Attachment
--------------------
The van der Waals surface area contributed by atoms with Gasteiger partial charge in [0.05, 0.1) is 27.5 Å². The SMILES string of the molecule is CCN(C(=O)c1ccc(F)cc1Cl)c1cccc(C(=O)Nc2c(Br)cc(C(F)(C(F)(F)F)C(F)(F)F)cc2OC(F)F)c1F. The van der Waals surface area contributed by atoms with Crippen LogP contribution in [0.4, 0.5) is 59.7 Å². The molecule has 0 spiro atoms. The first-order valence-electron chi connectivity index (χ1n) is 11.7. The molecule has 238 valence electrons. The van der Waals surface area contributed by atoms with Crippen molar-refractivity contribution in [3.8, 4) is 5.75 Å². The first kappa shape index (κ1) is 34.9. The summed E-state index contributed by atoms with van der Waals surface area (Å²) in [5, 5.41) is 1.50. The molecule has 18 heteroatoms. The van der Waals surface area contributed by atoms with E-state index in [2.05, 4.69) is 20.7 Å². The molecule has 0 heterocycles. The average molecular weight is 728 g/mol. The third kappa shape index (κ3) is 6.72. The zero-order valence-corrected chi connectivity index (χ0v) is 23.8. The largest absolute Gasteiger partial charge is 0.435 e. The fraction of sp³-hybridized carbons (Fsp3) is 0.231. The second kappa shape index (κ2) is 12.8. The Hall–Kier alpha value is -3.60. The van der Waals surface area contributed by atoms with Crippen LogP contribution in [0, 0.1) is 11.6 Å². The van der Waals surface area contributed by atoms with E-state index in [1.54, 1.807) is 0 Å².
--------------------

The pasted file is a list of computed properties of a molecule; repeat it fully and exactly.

The van der Waals surface area contributed by atoms with Gasteiger partial charge in [0.05, 0.1) is 27.5 Å². The SMILES string of the molecule is CCN(C(=O)c1ccc(F)cc1Cl)c1cccc(C(=O)Nc2c(Br)cc(C(F)(C(F)(F)F)C(F)(F)F)cc2OC(F)F)c1F. The van der Waals surface area contributed by atoms with Crippen LogP contribution in [0.4, 0.5) is 59.7 Å². The molecule has 0 spiro atoms. The first-order valence-electron chi connectivity index (χ1n) is 11.7. The molecule has 238 valence electrons. The van der Waals surface area contributed by atoms with Crippen molar-refractivity contribution in [3.8, 4) is 5.75 Å². The first kappa shape index (κ1) is 34.9. The summed E-state index contributed by atoms with van der Waals surface area (Å²) in [5, 5.41) is 1.50. The molecule has 18 heteroatoms. The van der Waals surface area contributed by atoms with E-state index in [2.05, 4.69) is 20.7 Å². The molecule has 0 heterocycles. The average molecular weight is 728 g/mol. The third kappa shape index (κ3) is 6.72. The zero-order valence-corrected chi connectivity index (χ0v) is 23.8. The largest absolute Gasteiger partial charge is 0.435 e. The fraction of sp³-hybridized carbons (Fsp3) is 0.231. The second kappa shape index (κ2) is 12.8. The Hall–Kier alpha value is -3.60. The van der Waals surface area contributed by atoms with Crippen LogP contribution in [0, 0.1) is 11.6 Å². The van der Waals surface area contributed by atoms with E-state index in [1.54, 1.807) is 0 Å².